This week, much of the market focus will remain on the policymakers' responses to the challenges emerging out of the, well, emerging markets. In particular, the response of the Turkish Central bank will be key. This week we also have eight MPC meetings, with the US FOMC on Wednesday standing out. Consensus expects the continuation of the tapering of asset purchases – by another USD10bn, split equally between Treasuries and MBS. Other than that, the announcement should be fairly uneventful. In India GS forecasts an out-of-consensus hike of the repo rate to 8.00% after the central bank published a report on suggested changes to the monetary policy framework. In New Zealand, South Africa, Israel, Mexico, Malaysia and Colombia, consensus expects no change in the monetary policy stance. Among economic data releases, the focus will be on consumer surveys, as well as business surveys (US, Germany and Italy). There are also inflation numbers from the US, Euro Area, Japan and Brazil. Advanced Q4 GDP data prints will come out for the US and the UK. US consumption and production numbers are due at the end of the week.
Overview of forces impacting stocks, bonds and currencies.
Overview of the price action in the foreign exchange market.
It's Risk Off time.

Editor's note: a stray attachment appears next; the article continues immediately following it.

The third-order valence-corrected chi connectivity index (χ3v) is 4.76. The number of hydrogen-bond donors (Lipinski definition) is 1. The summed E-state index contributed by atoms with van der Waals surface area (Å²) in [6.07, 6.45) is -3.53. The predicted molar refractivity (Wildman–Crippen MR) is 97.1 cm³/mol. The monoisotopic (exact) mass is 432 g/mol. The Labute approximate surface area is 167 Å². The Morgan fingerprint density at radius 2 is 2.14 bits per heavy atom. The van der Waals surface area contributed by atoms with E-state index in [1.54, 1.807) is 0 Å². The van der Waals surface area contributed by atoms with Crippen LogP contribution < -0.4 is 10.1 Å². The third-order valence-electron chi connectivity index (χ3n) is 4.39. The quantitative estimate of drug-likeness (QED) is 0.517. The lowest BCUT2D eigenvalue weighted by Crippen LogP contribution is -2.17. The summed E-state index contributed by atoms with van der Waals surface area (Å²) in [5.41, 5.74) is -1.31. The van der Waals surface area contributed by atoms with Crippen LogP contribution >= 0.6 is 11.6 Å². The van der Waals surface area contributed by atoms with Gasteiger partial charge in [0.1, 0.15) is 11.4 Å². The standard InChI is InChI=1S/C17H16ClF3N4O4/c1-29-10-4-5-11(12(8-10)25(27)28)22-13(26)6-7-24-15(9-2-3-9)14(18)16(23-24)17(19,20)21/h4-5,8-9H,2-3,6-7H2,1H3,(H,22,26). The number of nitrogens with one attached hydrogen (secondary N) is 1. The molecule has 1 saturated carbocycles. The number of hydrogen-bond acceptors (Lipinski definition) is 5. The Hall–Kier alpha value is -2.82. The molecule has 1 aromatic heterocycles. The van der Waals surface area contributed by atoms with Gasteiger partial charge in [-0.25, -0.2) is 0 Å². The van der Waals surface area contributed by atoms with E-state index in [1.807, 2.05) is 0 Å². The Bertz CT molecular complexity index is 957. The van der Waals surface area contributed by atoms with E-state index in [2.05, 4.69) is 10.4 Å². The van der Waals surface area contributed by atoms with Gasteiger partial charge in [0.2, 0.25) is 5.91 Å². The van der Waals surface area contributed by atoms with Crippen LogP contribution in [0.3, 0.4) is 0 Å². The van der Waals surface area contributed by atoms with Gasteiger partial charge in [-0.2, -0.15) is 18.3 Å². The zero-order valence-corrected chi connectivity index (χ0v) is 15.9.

Things got really out of control, and the USDJPY plunged by some 150 pips in the matter of hours, plunging as low as 102, when EM revulsion once again hit participants, in particular TRY and ARS which also supported bid tone in USTs. This also saw spot TRY rate print fresh record high, while 5y Turkish CDS rate advanced to its highest level since June 2012, while at the same time Argentina announced it would life currency controls and dollar purchases in the aftermath of the ARS devaluation by 13%. And since everything tracks the JPY carry pair as we have been showing for the past year, futures once again plunged overnight, for now held by 1810 support, Treasurys are bid throughout, with the same treasury yields that have "no where to go but up" sliding to 2.71% from 2.87% at the beginning of the week, while gold is finally spiking as the realization that absolutely nothing has been fixed, that apparently nobody got the taper is priced in memo, and that soon the Fed will have to untaper, begins to spread. Are the central planners finally starting to lose control?